Vatican Debunks Circulating Pope Quotes Regarding Islam and Christianity
By Mei Manuel, January 05, 2017 20:01 PM
This week, Vatican spokesman Greg Burke spoke The Associated Press that the quotes allegedly said by Pope Francis which are published on various websites which dates back since 2015 are "invented" and false.
Several articles have been posted online that quote the pontiff as saying that Jesus and Muhammad are essentially "the same" entities across the globe. In the quote, it states, "Jesus Christ, Mohammed, Jehovah, Allah. These are all names employed to describe an entity that is distinctly the same across the world. For centuries, blood has been needlessly shed because of the desire to segregate our faiths."
The false quotes are said to be from a fake article written by website NationalReport.net, which has also authored other false headlines like "Vladimir Putin will Sing at Donald Trump's Inaguration, Sources Say" and many others.
In the article, the website falsely quotes the pope as saying that "we can accomplish miraculous things in the world by merging our faiths, and the time for such a movement is now."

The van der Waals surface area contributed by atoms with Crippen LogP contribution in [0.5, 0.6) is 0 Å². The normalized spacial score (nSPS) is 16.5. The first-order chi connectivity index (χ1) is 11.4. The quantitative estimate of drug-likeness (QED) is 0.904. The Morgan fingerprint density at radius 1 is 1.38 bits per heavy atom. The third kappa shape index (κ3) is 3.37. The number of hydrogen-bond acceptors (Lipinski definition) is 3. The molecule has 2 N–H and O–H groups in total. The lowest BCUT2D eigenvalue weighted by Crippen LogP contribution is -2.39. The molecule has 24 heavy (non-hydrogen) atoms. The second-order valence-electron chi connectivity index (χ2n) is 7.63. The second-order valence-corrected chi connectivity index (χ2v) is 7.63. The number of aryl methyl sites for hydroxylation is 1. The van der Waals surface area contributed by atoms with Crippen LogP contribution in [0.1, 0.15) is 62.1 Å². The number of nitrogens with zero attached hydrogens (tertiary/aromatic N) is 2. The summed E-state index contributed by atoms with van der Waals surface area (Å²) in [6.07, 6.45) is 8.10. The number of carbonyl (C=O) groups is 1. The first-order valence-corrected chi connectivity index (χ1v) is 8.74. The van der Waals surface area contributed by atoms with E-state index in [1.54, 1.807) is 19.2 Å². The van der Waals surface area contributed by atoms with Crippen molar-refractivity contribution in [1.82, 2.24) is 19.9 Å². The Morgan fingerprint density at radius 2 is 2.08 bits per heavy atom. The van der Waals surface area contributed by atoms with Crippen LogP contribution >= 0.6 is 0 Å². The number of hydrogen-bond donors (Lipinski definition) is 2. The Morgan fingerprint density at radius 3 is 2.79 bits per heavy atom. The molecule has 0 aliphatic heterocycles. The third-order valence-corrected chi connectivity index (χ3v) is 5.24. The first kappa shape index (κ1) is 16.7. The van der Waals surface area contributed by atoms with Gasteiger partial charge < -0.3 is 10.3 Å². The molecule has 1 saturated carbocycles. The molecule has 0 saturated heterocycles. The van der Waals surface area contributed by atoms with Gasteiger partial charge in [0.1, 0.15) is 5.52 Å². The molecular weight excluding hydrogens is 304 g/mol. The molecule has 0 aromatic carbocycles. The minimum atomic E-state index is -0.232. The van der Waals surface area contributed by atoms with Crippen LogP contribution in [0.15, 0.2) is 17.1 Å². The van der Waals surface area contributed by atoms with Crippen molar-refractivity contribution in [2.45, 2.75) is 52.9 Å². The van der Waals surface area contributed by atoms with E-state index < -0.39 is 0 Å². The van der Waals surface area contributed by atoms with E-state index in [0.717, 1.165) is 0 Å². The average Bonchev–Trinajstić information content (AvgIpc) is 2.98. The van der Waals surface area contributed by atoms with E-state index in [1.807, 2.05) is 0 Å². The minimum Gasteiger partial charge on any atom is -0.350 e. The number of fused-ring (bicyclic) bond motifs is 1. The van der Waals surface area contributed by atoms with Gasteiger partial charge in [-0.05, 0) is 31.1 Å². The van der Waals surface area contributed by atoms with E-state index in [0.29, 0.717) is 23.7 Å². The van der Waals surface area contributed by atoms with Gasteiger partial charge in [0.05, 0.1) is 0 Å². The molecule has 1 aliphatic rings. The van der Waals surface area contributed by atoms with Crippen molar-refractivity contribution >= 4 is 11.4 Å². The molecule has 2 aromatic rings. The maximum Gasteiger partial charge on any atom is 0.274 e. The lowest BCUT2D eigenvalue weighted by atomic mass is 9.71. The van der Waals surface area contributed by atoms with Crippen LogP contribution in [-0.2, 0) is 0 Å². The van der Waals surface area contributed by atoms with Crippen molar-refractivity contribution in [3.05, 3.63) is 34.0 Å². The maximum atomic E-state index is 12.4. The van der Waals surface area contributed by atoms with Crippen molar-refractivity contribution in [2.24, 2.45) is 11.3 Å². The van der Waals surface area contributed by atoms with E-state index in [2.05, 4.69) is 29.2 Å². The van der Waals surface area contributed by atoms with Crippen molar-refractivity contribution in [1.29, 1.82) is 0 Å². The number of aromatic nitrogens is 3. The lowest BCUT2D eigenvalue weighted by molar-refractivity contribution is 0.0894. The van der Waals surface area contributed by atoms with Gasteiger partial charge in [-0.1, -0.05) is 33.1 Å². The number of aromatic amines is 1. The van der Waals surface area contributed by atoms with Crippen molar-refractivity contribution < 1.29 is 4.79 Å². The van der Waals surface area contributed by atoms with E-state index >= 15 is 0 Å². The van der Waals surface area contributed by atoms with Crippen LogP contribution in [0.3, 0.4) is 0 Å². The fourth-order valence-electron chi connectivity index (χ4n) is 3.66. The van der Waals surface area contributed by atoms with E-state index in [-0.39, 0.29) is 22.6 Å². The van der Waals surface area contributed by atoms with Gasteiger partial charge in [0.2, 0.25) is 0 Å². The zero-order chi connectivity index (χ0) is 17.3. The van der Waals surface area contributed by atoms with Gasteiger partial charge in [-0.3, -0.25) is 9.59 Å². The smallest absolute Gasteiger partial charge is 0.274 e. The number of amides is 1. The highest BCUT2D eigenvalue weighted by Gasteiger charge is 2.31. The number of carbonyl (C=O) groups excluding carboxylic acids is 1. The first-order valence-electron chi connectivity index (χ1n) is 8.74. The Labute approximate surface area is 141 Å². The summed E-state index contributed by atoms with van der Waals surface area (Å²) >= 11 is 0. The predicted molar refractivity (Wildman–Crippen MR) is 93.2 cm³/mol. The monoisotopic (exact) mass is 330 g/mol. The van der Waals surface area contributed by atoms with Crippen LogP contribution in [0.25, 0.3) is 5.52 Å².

The first paragraph of the fake story had also said, "During his hour-long speech, a smiling Pope Francis was quoted telling the Vatican's guest that the Koran, and the spiritual teachings contained therein, are just as valid as the Holy Bible."
The false pope quotes made by the website is not the only one circulating in the net. In 2014, a meme circulated online allegedly quoting the Pope as saying that believing in God is not required to be a good person.
"It is not necessary to believe in God to be a good person. In a way, the traditional notion of God is outdated. One can be spiritual but not religious. It is not necessary to go to church and give money -- for many, nature can be a church. Some of the best people in history do not believe in God, while some of the worst deeds were done in His name."
CNA reported that the quote in the meme is not supported by any official text or statement issued by the Pope. Snopes.com, known for their factchecking, has also said that the meme was "false."
There had been an issue once in 2013 which got some Catholics to question Pope Francis' homily where he said that atheists could achieve redemption through good deeds. A Vatican spokesperson who translates his remarks in English clarified that the Pope meant to suggest that "those who through no fault of their own do not know the Gospel of Christ and his Church but sincerely seek God and, moved by grace, try to do his will as it is known through the dictates of conscience can attain eternal salvation."
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